Coronavirus is probably both worse and better than people think

Over the last nine flu seasons, the Centers for Disease Control (CDC) estimated that 337,000 people died in the U.S. due to the flu.  They further estimated that there were almost 258 million cases of the flu in the U.S. during the same time frame.  This works out to an estimated average mortality rate of about 0.13% or 0.0013.  A key word in those statements of fact is "estimated."

Clearly, not everyone who gets the flu each year is hospitalized or even goes to a doctor.  Also, not everyone who dies because of the flu has that listed as the cause of death.  For example, an older person with a bad case of the flu may die of heart failure.  Since this person would not have died then without the flu, he died of the flu despite heart failure being his listed cause of death. 

So, based on research over the years, the CDC has ways it estimates the number of cases of the flu based on hospitalizations and doctor visits for the flu.  It similarly has ways to estimate the number of deaths from the flu above those reported as flu deaths.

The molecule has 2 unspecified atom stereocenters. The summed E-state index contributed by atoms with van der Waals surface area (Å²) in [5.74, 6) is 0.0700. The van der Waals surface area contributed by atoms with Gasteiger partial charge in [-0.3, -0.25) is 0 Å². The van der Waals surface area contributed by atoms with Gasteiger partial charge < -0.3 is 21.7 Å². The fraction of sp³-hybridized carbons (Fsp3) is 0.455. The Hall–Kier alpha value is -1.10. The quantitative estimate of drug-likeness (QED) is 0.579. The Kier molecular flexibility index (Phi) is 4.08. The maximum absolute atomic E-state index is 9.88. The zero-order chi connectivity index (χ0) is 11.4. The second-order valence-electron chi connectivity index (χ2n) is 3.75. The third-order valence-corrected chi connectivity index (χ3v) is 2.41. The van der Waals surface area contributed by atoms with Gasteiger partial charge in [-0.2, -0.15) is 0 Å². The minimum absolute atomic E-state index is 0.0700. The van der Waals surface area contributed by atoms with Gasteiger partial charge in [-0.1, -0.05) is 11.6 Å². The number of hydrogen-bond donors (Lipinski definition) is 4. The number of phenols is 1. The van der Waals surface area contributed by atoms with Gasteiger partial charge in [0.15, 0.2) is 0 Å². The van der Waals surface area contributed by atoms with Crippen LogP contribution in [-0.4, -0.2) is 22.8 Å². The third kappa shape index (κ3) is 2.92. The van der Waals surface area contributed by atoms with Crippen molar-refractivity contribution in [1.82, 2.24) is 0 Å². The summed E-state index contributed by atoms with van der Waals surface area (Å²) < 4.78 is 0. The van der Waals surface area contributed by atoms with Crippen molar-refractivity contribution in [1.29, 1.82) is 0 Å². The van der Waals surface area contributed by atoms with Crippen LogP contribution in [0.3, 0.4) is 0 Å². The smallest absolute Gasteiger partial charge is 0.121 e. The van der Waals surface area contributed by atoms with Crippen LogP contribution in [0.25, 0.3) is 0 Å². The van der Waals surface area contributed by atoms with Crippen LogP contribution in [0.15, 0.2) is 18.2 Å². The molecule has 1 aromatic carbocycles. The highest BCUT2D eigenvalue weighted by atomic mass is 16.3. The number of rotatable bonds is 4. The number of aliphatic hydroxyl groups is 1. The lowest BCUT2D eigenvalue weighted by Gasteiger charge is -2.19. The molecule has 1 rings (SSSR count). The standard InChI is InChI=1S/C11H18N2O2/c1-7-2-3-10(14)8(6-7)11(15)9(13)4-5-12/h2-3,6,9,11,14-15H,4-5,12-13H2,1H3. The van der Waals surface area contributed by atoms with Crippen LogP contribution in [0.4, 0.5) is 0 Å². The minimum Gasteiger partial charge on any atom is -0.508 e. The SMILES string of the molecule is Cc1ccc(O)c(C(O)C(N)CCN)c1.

What does this have to do with COVID-19 being worse or better than you think?  Well, COVID-19 is too new for the CDC or other health organizations or researchers to have a good way to estimate the total number of cases. 

For many people, the symptoms of COVID-19 are mild — milder than the flu for a typical person in various recent flu seasons.  As pointed out above, many people don’t go to a hospital or even a doctor with the flu.  With even milder COVID-19 symptoms, probably many people who got it never went to a doctor or a hospital.  Thus, probably far more people have had COVID-19 than the numbers currently being reported.  Particularly in the early days of this disease, many people probably went undiagnosed and untreated for their mild symptoms.  So COVID-19 is worse than people think, because many more people have probably gotten it.

But this also means COVID-19 is better than or at least not as bad as people think.  Because many more people have probably gotten COVID-19 than the number reported and none or very, very few of these people have died, the mortality rate of COVID-19 is probably much lower than the currently reported 7% for cases where there has been an outcome.  The more uncounted people who have gotten this disease, the smaller the actual mortality rate would be if they were counted.

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